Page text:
Recent triumphs like the opening of Blue Diamond Growers' new factory, the development of a program which offers cash incentives to new businesses, and a resurgent downtown entertainment district could just be the beginnings of a Turlock economic boom.
On Tuesday, the Turlock City Council will consider forming a Mayor's Economic Development Task Force, dedicated to continuing the city's economic growth.
“The purpose of this task force is to identify strategies to make Turlock a stronger economic competitor,” a staff report reads. “The Task Force is a collaborative effort involving private citizens, local government, the business community, and economic professionals.”
The task force would focus on business recruitment, retention, and expansion, and would reflect Turlock's commitment to economic growth and competitiveness, the report says. Among the specific duties, the task force would evaluate current economic development projects and programs, develop new programs, and discuss these programs with the people of Turlock.
The advisory-only committee would be comprised of “key stakeholders,” providing periodic updates to the council. All members would be appointed by the mayor.
Applicants for the task force would have to apply by 5 p.m. Aug. 16, with appointments to be made Aug. 27. The task force would meet monthly from September until September 2014, finishing its work no later than Dec. 31, 2014.
The results of the economic development visioning process would be folded into a new, long-term Economic Development Strategic Plan, which would be approved by the Turlock City Council no later than October 2015.
On Tuesday, the Turlock City Council is also expected to:
• Accept $85,985.77 in state realignment funds for Turlock Police services. The amount is 16.96 percent of the total allocated to Stanislaus County.
The funding will be used to purchase crime analysis software, and for overtime focused on targeting probationers.
• Waive all fees related to the temporary closure of public streets for public block parties, including liability insurance requirements.
• Honor Bill Bassitt, head of the Stanislaus Economic Development and Workforce Alliance, who is retiring.
• Approve a $27,511 study on the impact the city's wastewater is having on water flea populations in the San Joaquin River.
Turlock currently discharges its treated wastewater to the river, and is required to routinely assess the impact of its effluent on aquatic life. Recent tests have shown that Turlock's wastewater is having some type of adverse impact on water fleas, according to the city.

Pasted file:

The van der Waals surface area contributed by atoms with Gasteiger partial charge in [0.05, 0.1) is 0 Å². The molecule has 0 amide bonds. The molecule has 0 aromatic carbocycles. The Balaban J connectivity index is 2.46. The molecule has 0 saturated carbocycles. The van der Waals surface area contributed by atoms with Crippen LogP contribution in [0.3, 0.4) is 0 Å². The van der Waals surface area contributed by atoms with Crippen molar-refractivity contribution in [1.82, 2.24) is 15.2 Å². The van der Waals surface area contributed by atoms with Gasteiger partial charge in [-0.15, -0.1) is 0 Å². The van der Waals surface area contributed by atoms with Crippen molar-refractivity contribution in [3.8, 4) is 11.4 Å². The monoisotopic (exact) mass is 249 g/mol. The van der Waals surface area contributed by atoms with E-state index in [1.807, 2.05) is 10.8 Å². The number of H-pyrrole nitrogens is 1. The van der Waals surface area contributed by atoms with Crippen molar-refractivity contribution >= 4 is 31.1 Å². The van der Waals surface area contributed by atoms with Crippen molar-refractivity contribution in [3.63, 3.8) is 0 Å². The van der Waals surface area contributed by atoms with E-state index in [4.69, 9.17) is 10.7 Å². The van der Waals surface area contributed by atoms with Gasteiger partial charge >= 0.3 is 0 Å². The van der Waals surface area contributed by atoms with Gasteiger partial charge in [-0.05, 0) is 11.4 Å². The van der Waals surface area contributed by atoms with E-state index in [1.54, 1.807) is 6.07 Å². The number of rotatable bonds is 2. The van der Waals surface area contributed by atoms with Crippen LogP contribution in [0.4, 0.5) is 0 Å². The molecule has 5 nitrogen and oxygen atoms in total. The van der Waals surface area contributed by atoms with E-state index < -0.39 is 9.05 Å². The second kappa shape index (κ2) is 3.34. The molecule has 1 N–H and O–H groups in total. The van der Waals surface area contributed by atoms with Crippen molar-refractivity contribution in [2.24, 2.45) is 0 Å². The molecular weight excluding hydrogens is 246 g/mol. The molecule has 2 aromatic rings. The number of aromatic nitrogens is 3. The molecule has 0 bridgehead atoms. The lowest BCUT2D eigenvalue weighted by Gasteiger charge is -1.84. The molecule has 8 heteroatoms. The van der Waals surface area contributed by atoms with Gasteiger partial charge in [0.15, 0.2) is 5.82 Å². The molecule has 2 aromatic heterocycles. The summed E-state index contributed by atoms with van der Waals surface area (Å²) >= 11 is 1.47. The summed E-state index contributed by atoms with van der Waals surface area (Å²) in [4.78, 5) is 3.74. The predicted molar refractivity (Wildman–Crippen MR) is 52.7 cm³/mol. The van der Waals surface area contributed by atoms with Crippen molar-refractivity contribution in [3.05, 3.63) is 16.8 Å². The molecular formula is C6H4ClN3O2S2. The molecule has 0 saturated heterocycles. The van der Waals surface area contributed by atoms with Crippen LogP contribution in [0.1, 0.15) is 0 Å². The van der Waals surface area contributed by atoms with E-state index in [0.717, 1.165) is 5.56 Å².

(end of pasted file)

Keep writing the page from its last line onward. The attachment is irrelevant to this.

The study will determine the cause of the toxicity, identify how to control the toxicity, and then confirm that toxicity levels have been reduced.
• Hire Townsend Public Affairs as lobbyists in Washington D.C. and Sacramento, at a cost of $60,000 annually. The lobbyists would be paid out of water funds, and would lobby regarding sewer, storm, and recycled water issues.
• Formally present Carnegie Arts Center Executive Director and Curator Rebecca Phillips Abbott with the U.S. Conference of Mayors City Livability Award the city garnered for the Carnegie's reconstruction.
• Hear a presentation on cycling from a California State University, Stanislaus student. The presentation was previously given to the Turlock Planning Commission in June, which TurlockCityNews.com reported on here: http://www.turlockcitynews.com/index.php?option=com_k2&view=item&id=580:survey-on-cycling-shows-turlock-how-to-improve&Itemid=244.
• Receive a staff update on National Night Out, a neighborhood anti-crime day scheduled for Aug. 6.
• Finalize the repeal of all city ordinances that address parking meters. The city no longer operates any such meters.
• Initiate a case of litigation in closed session.
• From 5 p.m. to 6 p.m., hold a reception featuring artists from the Spring Juried Art Show, whose work currently hangs in the City Hall Gallery
The Turlock City Council will meet at 6 p.m. Tuesday in the Yosemite Room of Turlock City Hall, 156 S. Broadway. The meeting will be preceded by a 5 p.m. reception of Spring Juried Art Show artists in the City Hall Gallery.